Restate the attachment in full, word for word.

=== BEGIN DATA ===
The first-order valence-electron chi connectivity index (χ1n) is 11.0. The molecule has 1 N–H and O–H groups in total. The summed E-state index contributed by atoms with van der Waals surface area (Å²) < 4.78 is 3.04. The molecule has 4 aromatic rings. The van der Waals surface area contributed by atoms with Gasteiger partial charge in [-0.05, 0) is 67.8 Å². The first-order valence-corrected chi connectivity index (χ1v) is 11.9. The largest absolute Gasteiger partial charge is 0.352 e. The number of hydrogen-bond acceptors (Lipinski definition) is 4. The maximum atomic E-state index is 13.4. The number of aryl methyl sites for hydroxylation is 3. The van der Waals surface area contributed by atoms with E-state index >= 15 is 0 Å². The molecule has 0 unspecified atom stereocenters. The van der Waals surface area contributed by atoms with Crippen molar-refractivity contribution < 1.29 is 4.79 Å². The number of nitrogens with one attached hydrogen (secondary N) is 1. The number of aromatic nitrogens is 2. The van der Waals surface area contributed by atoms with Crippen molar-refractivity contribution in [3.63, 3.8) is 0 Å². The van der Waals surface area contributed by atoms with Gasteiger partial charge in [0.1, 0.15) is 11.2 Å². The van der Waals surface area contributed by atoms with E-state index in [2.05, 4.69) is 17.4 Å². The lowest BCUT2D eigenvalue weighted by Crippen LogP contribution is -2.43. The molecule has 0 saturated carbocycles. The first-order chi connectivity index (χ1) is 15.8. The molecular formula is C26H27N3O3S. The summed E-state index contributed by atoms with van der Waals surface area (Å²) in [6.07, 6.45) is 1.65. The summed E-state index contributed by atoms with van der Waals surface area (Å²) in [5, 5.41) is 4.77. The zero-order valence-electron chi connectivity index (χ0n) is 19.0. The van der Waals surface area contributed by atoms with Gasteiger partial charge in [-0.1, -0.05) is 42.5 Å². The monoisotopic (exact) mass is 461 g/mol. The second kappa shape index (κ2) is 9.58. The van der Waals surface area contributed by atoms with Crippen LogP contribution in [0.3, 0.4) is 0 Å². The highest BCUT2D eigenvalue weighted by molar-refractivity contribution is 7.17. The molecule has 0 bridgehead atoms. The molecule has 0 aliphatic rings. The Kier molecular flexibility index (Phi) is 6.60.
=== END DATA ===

The first-order valence-electron chi connectivity index (χ1n) is 11.0. The molecule has 1 N–H and O–H groups in total. The summed E-state index contributed by atoms with van der Waals surface area (Å²) < 4.78 is 3.04. The molecule has 4 aromatic rings. The van der Waals surface area contributed by atoms with Gasteiger partial charge in [-0.05, 0) is 67.8 Å². The first-order valence-corrected chi connectivity index (χ1v) is 11.9. The largest absolute Gasteiger partial charge is 0.352 e. The number of hydrogen-bond acceptors (Lipinski definition) is 4. The maximum atomic E-state index is 13.4. The number of aryl methyl sites for hydroxylation is 3. The van der Waals surface area contributed by atoms with E-state index >= 15 is 0 Å². The molecule has 0 unspecified atom stereocenters. The van der Waals surface area contributed by atoms with Crippen molar-refractivity contribution < 1.29 is 4.79 Å². The number of nitrogens with one attached hydrogen (secondary N) is 1. The number of aromatic nitrogens is 2. The van der Waals surface area contributed by atoms with Crippen molar-refractivity contribution in [3.63, 3.8) is 0 Å². The van der Waals surface area contributed by atoms with Gasteiger partial charge in [0.1, 0.15) is 11.2 Å². The van der Waals surface area contributed by atoms with E-state index in [2.05, 4.69) is 17.4 Å². The lowest BCUT2D eigenvalue weighted by Crippen LogP contribution is -2.43. The molecule has 0 saturated carbocycles. The first-order chi connectivity index (χ1) is 15.8. The molecular formula is C26H27N3O3S. The summed E-state index contributed by atoms with van der Waals surface area (Å²) in [6.07, 6.45) is 1.65. The summed E-state index contributed by atoms with van der Waals surface area (Å²) in [5, 5.41) is 4.77. The zero-order valence-electron chi connectivity index (χ0n) is 19.0. The van der Waals surface area contributed by atoms with Gasteiger partial charge in [-0.1, -0.05) is 42.5 Å². The monoisotopic (exact) mass is 461 g/mol. The second kappa shape index (κ2) is 9.58. The van der Waals surface area contributed by atoms with Crippen LogP contribution in [0.3, 0.4) is 0 Å². The highest BCUT2D eigenvalue weighted by molar-refractivity contribution is 7.17. The molecule has 0 bridgehead atoms. The molecule has 0 aliphatic rings. The Kier molecular flexibility index (Phi) is 6.60.